Mwanajuma’s Fight for Her Family’s Future.

Mwanajuma Islam, a widow and mother of five children from Kamuthe in Nanighi ward, Fafi Sub-County, Garissa County, epitomizes resilience in the face of adversity. Widowed and left to fend for her three daughters and two sons, Mwanajuma’s story is one of determination, struggle, and eventual empowerment through community support.

Mwanajuma’s life took a drastic turn after the death of her husband. The cultural practice of widow inheritance, where a widow is expected to marry a male relative of her deceased husband, posed a significant challenge. Mwanajuma’s refusal to be inherited complicated her access to her husband’s dues, leaving her in a precarious financial situation. To sustain her family, she relied on basket weaving and simple tailoring, working tirelessly to make ends meet.

“When my husband died, I struggled to get his dues from his place of work where he worked as a night guard. The reason for this was that his clan would not allow me to access his death certificate because I refused to be inherited by one of his clansmen. This hurt me, but with assistance from the Kamuthe Women’s Rights Network, I was able to get an audience with the chief. After listening to my case, I got the chance to get the certificate and claim my husband’s dues of KES 20,000,” recounts Mwanajuma Islam.

The challenges Mwanajuma faced extended to her children, manifesting in her eldest daughter’s plight. At the tender age of 15, her daughter became pregnant, prompting her to drop out of school. Hastily, she was married off while still in class seven. The child’s marriage led to severe complications during pregnancy, exacerbated by her young age and the physical and emotional demands of childbirth, further compounding their struggles.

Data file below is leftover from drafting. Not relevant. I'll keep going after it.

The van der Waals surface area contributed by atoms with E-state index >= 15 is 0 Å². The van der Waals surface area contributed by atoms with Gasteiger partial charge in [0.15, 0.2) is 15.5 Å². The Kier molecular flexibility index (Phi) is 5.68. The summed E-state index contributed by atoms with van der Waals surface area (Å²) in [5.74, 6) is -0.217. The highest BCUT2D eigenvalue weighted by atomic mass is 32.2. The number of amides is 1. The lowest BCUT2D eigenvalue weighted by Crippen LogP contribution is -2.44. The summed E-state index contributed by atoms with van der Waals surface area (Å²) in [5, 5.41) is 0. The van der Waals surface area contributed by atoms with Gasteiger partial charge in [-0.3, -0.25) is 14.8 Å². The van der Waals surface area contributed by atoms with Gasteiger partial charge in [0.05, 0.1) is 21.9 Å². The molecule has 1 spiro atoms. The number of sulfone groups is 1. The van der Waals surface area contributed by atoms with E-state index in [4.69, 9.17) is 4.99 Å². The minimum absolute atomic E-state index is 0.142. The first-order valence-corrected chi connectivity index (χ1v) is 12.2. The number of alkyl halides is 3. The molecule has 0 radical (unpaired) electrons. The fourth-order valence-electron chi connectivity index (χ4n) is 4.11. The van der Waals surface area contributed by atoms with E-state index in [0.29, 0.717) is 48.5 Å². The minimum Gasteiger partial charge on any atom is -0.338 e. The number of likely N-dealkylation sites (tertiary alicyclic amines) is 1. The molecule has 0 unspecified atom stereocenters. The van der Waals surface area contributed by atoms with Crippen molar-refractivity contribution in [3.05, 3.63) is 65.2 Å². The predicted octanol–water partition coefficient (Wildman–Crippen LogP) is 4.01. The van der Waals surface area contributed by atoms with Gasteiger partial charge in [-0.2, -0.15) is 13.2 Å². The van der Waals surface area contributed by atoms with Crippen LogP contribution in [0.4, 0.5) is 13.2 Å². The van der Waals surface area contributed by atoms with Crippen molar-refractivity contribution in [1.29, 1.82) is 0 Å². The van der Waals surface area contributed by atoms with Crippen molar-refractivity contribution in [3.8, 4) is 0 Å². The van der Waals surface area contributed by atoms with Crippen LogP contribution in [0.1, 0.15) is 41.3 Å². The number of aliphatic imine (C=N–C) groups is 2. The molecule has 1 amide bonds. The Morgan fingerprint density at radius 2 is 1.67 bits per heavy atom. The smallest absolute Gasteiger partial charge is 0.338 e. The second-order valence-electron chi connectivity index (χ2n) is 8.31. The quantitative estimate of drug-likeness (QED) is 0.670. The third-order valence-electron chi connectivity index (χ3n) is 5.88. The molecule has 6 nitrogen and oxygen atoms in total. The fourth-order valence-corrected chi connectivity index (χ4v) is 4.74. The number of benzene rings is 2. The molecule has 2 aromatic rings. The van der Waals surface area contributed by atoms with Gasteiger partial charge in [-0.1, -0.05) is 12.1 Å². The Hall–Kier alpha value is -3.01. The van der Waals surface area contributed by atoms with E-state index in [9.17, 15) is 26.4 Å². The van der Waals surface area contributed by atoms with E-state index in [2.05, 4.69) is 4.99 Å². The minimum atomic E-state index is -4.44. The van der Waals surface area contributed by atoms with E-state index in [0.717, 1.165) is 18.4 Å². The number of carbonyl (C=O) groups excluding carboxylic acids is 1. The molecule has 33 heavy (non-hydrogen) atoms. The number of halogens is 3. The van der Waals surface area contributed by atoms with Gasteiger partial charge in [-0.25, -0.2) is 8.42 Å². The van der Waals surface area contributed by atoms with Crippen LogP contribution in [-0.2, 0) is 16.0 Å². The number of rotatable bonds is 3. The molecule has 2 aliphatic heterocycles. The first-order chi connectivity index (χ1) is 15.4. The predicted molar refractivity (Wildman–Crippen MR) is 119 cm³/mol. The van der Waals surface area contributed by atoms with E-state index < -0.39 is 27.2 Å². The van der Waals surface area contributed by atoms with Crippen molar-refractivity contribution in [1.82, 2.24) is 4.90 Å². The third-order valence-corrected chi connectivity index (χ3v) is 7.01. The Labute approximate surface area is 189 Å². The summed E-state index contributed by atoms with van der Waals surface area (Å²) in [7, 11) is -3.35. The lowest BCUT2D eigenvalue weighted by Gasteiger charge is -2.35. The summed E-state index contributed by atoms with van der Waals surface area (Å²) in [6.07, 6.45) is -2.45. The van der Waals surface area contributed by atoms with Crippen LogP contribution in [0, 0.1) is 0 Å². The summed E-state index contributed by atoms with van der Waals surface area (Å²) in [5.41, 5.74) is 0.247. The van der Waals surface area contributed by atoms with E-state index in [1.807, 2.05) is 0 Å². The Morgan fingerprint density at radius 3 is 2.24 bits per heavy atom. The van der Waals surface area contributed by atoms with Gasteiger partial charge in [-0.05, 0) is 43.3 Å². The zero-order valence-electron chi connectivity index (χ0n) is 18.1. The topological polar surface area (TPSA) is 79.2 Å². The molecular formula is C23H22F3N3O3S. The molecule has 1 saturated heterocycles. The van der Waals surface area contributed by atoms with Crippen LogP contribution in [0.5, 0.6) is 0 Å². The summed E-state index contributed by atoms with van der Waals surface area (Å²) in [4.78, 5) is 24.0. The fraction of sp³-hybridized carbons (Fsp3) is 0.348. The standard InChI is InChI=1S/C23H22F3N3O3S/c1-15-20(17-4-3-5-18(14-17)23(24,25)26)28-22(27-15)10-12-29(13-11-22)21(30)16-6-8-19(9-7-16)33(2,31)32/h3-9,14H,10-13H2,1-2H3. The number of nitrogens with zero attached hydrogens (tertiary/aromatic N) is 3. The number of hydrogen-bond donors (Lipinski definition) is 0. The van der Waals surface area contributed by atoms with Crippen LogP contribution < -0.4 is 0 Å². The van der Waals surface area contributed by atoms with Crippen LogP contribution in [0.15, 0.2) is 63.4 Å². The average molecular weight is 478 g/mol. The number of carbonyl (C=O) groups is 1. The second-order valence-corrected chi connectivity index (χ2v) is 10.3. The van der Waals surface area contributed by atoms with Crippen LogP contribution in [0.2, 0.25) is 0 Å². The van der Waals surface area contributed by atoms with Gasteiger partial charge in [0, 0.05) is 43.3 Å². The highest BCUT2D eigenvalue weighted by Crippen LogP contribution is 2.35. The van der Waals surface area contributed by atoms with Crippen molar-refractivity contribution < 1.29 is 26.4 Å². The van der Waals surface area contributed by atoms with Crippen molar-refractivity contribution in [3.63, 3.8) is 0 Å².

Mwanajuma, along with her daughter and grandchild, engages with ActionAid Kenya’s Project Coordinator Zamzam Hassan in Kamuthe, Fafi Sub County, Garissa County

After two years of her daughter staying at home and returning from the unsuccessful marriage, Mwanajuma made a pivotal decision. She sought support from the Kamuthe Women’s Rights Network, an organization dedicated to empowering women in her community. This empowerment and support network provided Mwanajuma with the knowledge and courage to take decisive action for her daughter’s future.

Realizing the disadvantages her daughter faced due to child marriage and pregnancy, Mwanajuma was determined to ensure her child received an education. She brought her back home and re-enrolled her daughter in school, and today, she is proudly in Form 1 at secondary school. This is even after committing to raise the baby on behalf of her daughter.

“I was very challenged as I desired her (her daughter) to go back to school and realize her dreams. I believe that after her school, she will get a job and be able to support her kid and the family,” Mwanajuma reflects.

Her words highlight the hope and aspirations she holds for her daughter’s future, a future where education paves the way for better opportunities and a break from the cycle of poverty.

Mwanajuma Islam’s story is a testament to the power of resilience and the importance of community support in overcoming life’s adversities. Despite facing significant cultural and economic challenges, Mwanajuma’s unwavering determination to provide a better life for her children stands as an inspiring example.

Mwanajuma weaving mats to sell for an income to support her family

Through the empowerment and resources provided by the Kamuthe Women’s Rights Network, Mwanajuma’s actions not only transformed her daughter’s life but also set a precedent for other women in her community to follow. Her journey underscores the critical need for continued support and empowerment initiatives for women, particularly in rural and underserved areas. By investing in the education and empowerment of women and girls, communities can break the cycles of poverty and disadvantage, fostering a brighter and more equitable future for all.

Kamuthe Women’s Rights Network is a sub-guarantee of ActionAid Kenya’s Women’s Rights Programme, supported by Irish Aid through ActionAid Ireland.

Author: Ezra Kiriago ,Communications Coordinator ActionAid Kenya.

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